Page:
Disclaimer: Mitsubishi Provided the Outlander PHEV, Insurance, and One Tank of Gas
      Year: 2020
      Make: Mitsubishi
      Model: Outlander PHEV
      Trim: GT
      Engine: 60kW Electric Motors (Front and Rear Axles), 2.0L MIVEC DOHC 16-Valve Four-Cylinder
      Driveline: Single Speed Reduction Gearbox (Front & Rear), All-Wheel Drive
      Horsepower @ RPM: 80 @ 0 (Electric), 117 @ 4,500 (Gas),  190 (Total)
      Torque @ RPM: 101 @ 0 (Front Electric Motor), 144 @ 0 (Rear Electric Motor), 137 @ 4,500 (Gas)
      Fuel Economy: MPGe/Gasoline Combined - 74/25
      Curb Weight: 4,222 lbs
      Location of Manufacture: Okazaki, Japan
      Base Price: $41,495
      As Tested Price: $43,600 (Includes $1,095.00 Destination Charge)
      Options:
      GT Premium Interior Package - $400.00
      Pearl White Paint - $395.00
      Carpeted Floor Mats and Portfolio - $145.00
      Charging Cable Storage Bag - $70.00
    • By William Maley
      Automakers for the most part were hurting in sales during the second quarter. The COVID-19 pandemic and the economy coming to a screeching halt for a brief time caused new car sales to drop by a third according to Automotive News. But there is a slim silver lining to this, full-size pickups have moved into being the best-selling segment of vehicles.
      According to data from Automotive News, one out of four vehicles sold between April and June was a pickup truck. This helped put them ahead of compact crossovers, which have held the top spot for some time. The reason is that trucks didn't take as big of a hit due to 0 percent financing offers from automakers to help bring in buyers. A large number of dealers said they sold the majority of trucks sitting on their lots.
      Mark LaNeve, Ford's vice president of U.S. marketing, sales and service provides another reason why trucks didn't fall off a cliff. Speaking to AN, he said that people need trucks for work and "affluent consumers who often buy such vehicles have been less affected by the pandemic."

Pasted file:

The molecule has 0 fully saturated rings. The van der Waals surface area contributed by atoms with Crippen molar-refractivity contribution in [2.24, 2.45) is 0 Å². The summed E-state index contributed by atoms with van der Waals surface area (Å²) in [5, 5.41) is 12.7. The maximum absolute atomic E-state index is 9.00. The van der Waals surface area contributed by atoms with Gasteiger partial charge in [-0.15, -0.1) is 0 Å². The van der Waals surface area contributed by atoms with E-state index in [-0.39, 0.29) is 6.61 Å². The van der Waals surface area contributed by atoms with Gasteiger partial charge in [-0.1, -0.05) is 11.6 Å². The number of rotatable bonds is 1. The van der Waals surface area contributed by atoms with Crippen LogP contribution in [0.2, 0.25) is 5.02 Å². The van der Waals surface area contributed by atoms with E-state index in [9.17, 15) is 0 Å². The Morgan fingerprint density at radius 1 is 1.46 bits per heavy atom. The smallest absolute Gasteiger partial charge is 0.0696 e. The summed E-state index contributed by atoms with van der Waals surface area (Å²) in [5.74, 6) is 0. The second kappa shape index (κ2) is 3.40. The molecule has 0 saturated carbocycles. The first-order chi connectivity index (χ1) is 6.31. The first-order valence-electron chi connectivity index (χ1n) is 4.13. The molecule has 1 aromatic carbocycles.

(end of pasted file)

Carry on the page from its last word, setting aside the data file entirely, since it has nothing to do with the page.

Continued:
Trucks still took quite the hit in the quarter,
      Chevrolet Silverado: Down 14% Ford F-Series: Down 23% GMC Sierra: Down 4% Ram: Down 35% Source: Automotive News (Subscription Required)

      View full article
    • By William Maley
      Automakers for the most part were hurting in sales during the second quarter. The COVID-19 pandemic and the economy coming to a screeching halt for a brief time caused new car sales to drop by a third according to Automotive News. But there is a slim silver lining to this, full-size pickups have moved into being the best-selling segment of vehicles.
      According to data from Automotive News, one out of four vehicles sold between April and June was a pickup truck. This helped put them ahead of compact crossovers, which have held the top spot for some time. The reason is that trucks didn't take as big of a hit due to 0 percent financing offers from automakers to help bring in buyers. A large number of dealers said they sold the majority of trucks sitting on their lots.
      Mark LaNeve, Ford's vice president of U.S. marketing, sales and service provides another reason why trucks didn't fall off a cliff. Speaking to AN, he said that people need trucks for work and "affluent consumers who often buy such vehicles have been less affected by the pandemic."
      Trucks still took quite the hit in the quarter,
      Chevrolet Silverado: Down 14% Ford F-Series: Down 23% GMC Sierra: Down 4% Ram: Down 35% Source: Automotive News (Subscription Required)
    • By Drew Dowdell
      Quarterly:
      Ford Motor Company - Down 1.3% for the quarter, Down 3.0% for the year
      General Motors Co. - Down 6.3% for the quarter, Down 2.3% for the year
      Tesla - Not yet Reported
      FCA US LLC - Down 2% for the quarter, Down 1% for the year
      Monthly:
      Audi of America -  Up 14.0% for the month, Up 0.4% for the year
      BMW of North America -  Up 2.4% for the month, Up 1.8% for the year
      Genesis Motor America - Up 262.4% for the month, Up 105.9% for the year
      Honda Motor Co. -  Down 12.0% for the month, Up 0.2% for the year